Writing in the Atlanta Journal Constitution, Cynthia Tucker connects the dots between the Arizona immigration showdown, the Ground Zero Mosque debate, opposition to birthright citizenship, Glenn Beck’s “Restoring Honor” rally, and the growing perception in America that Barack Obama is a Muslim.
White people are afraid of their impending minority status.
Changing racial demographics have created a season of “civic craziness.” It has provoked a “backlash against the browning of America” which is now “blowing” at “gale force.”
A broad economic recovery is needed to “drain the vicious energy from the backlash.” Economic prosperity will “restore faith” in the American Dream. Right now that “faith is fading” and Muslims are the “easiest targets.”
That’s not far off the mark.
First, there is an Implicit White Nationalist movement that is deformed in various ways by the reigning taboos of our society. The people involved in this movement yearn to return the more innocent days of White America while dodging uncomfortable questions about race.
Implicit White Nationalists are like nostalgic goldfish who demand to preserve their environment while failing to acknowledge the existence of an aquarium. They are animated by the same impulses as Explicit White Nationalists, but would never publicly admit it for fear of losing their respectability.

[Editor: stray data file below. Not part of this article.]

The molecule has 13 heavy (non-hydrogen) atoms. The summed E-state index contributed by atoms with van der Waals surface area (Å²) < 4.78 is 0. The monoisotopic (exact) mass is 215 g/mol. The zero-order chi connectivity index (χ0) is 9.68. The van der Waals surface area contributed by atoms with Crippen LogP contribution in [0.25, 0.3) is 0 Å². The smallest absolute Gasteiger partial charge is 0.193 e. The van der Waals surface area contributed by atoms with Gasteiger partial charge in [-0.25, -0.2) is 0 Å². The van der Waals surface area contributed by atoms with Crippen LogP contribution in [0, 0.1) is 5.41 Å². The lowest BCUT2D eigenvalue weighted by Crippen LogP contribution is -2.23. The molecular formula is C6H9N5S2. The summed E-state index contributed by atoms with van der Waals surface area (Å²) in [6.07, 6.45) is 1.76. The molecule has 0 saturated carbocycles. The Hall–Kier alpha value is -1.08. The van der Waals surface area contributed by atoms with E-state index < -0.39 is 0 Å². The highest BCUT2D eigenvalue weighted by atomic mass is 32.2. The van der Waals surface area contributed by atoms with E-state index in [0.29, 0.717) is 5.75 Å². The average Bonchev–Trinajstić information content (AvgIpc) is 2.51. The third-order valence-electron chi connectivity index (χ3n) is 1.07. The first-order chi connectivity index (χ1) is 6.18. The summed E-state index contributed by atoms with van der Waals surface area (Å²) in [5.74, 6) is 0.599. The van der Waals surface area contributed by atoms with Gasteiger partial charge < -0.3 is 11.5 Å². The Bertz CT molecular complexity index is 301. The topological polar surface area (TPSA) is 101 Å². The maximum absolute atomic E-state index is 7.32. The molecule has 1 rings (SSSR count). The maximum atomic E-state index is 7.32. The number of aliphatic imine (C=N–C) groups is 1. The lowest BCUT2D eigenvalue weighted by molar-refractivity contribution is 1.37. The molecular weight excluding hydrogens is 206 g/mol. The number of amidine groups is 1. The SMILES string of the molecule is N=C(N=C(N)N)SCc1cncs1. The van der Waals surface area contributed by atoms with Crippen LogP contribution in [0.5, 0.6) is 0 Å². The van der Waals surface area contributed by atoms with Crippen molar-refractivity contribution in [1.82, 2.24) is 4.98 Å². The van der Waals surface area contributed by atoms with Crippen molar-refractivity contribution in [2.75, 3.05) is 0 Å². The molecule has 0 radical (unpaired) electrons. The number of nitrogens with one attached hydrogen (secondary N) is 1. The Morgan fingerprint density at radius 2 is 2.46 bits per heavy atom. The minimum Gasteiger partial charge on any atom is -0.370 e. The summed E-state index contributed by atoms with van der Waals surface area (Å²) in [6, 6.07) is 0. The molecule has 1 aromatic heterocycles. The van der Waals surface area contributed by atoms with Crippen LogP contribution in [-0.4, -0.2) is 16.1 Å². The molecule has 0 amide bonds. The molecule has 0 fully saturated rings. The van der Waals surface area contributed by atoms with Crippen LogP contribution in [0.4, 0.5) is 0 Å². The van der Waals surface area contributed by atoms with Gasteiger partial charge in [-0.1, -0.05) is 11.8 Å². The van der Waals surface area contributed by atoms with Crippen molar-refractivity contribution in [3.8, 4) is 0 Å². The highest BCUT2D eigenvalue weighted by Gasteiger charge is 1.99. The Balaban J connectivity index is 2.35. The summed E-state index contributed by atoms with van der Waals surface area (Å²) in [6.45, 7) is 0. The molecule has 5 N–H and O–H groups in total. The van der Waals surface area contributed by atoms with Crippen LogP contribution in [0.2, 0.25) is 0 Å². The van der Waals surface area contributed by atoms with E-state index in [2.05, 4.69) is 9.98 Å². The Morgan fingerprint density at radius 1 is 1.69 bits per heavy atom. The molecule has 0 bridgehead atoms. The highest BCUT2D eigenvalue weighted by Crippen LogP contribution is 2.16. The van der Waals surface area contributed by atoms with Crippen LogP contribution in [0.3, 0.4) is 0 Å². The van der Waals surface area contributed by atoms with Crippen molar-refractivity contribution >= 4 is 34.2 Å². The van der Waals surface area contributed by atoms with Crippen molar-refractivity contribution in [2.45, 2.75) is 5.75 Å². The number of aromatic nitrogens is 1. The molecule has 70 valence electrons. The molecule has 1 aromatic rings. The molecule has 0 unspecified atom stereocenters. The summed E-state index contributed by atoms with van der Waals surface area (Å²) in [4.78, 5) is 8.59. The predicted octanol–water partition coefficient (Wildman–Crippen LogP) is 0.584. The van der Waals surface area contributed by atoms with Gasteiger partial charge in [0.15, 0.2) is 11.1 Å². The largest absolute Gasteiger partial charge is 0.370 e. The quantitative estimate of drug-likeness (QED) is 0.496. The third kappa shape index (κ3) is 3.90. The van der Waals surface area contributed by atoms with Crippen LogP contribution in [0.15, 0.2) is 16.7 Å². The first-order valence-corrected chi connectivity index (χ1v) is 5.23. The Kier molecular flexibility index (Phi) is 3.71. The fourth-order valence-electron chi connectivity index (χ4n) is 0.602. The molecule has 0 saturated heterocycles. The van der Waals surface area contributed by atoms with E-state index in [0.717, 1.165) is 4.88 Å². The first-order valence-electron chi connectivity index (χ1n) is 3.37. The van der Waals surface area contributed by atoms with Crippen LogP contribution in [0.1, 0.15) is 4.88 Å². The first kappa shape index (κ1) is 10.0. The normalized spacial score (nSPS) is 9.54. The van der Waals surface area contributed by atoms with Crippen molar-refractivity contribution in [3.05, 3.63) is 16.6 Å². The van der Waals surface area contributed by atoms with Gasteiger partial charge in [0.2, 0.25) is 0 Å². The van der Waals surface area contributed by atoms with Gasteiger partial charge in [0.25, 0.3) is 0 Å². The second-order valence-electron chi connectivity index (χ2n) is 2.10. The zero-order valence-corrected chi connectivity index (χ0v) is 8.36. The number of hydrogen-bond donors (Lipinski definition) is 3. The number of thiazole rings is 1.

Second, the Implicit White Nationalist movement is fueled by the symbolism of a negro alien in the White House and the economic dislocation that has followed in the wake of his election. If the economy started booming again, as it did under Bill Clinton in the 1990s, “nativist sentiment” would undoubtedly subside, and would decline further still under a reassuring White president.
Third, Muslims and illegal aliens are soft targets, and White people can get away with attacking them in the mainstream without having to suffer much in the way of consequences. As Tucker points out, the number of illegal aliens coming to America has declined, but the perception that illegal immigration is a problem has grown.
White America has undeniably grown more sensitive about questions of identity. The terrible economy, a non-White president, changing demographics, and challenges to their cultural identity have all contributed to this insolent attitude.
This is also the exact opposite of the analysis that prevails in White Nationalist circles.
From the vantagepoint of the Far Left, White America is moving away from them in a reactionary direction. From the perspective of the Far Right, White America is still so far away from the radical position that it appears nothing has changed.
The mainstream Left has been discredited. Barack Obama’s coalition has collapsed and the Democrats will likely lose the House in November. The mainstream Right has been under attack from insurgent Tea Party candidates.
A growing mass of energized, angry White people have shifted the political spectrum. From a pro-White perspective, this is a good thing.
People who are mad as hell, politically engaged, feel like outsiders, and who are searching for answers to America’s national decline are already traveling down the road to radicalism.
The real question is this: are the existing radicals willing to build bridges to their peers, or will the purists continue to burn them?